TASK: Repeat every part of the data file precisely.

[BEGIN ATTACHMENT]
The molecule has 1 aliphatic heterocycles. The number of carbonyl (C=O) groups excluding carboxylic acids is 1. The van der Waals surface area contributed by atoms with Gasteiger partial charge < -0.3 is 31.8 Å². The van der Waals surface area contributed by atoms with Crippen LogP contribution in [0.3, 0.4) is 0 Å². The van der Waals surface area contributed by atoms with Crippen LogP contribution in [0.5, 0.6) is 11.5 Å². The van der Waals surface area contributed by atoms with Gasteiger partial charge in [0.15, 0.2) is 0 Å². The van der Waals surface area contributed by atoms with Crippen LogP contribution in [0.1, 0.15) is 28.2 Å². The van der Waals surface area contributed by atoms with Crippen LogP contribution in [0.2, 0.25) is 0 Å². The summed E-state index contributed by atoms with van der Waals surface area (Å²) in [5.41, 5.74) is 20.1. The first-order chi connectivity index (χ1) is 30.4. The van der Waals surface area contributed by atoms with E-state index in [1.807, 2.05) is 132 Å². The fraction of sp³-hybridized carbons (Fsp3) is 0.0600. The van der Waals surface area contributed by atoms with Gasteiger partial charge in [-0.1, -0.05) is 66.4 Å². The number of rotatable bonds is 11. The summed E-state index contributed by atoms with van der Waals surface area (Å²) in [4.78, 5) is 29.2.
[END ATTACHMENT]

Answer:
The molecule has 1 aliphatic heterocycles. The number of carbonyl (C=O) groups excluding carboxylic acids is 1. The van der Waals surface area contributed by atoms with Gasteiger partial charge < -0.3 is 31.8 Å². The van der Waals surface area contributed by atoms with Crippen LogP contribution in [0.3, 0.4) is 0 Å². The van der Waals surface area contributed by atoms with Crippen LogP contribution in [0.5, 0.6) is 11.5 Å². The van der Waals surface area contributed by atoms with Gasteiger partial charge in [0.15, 0.2) is 0 Å². The van der Waals surface area contributed by atoms with Crippen LogP contribution in [0.1, 0.15) is 28.2 Å². The van der Waals surface area contributed by atoms with Crippen LogP contribution in [0.2, 0.25) is 0 Å². The summed E-state index contributed by atoms with van der Waals surface area (Å²) in [5.41, 5.74) is 20.1. The first-order chi connectivity index (χ1) is 30.4. The van der Waals surface area contributed by atoms with E-state index in [1.807, 2.05) is 132 Å². The fraction of sp³-hybridized carbons (Fsp3) is 0.0600. The van der Waals surface area contributed by atoms with Gasteiger partial charge in [-0.1, -0.05) is 66.4 Å². The number of rotatable bonds is 11. The summed E-state index contributed by atoms with van der Waals surface area (Å²) in [4.78, 5) is 29.2.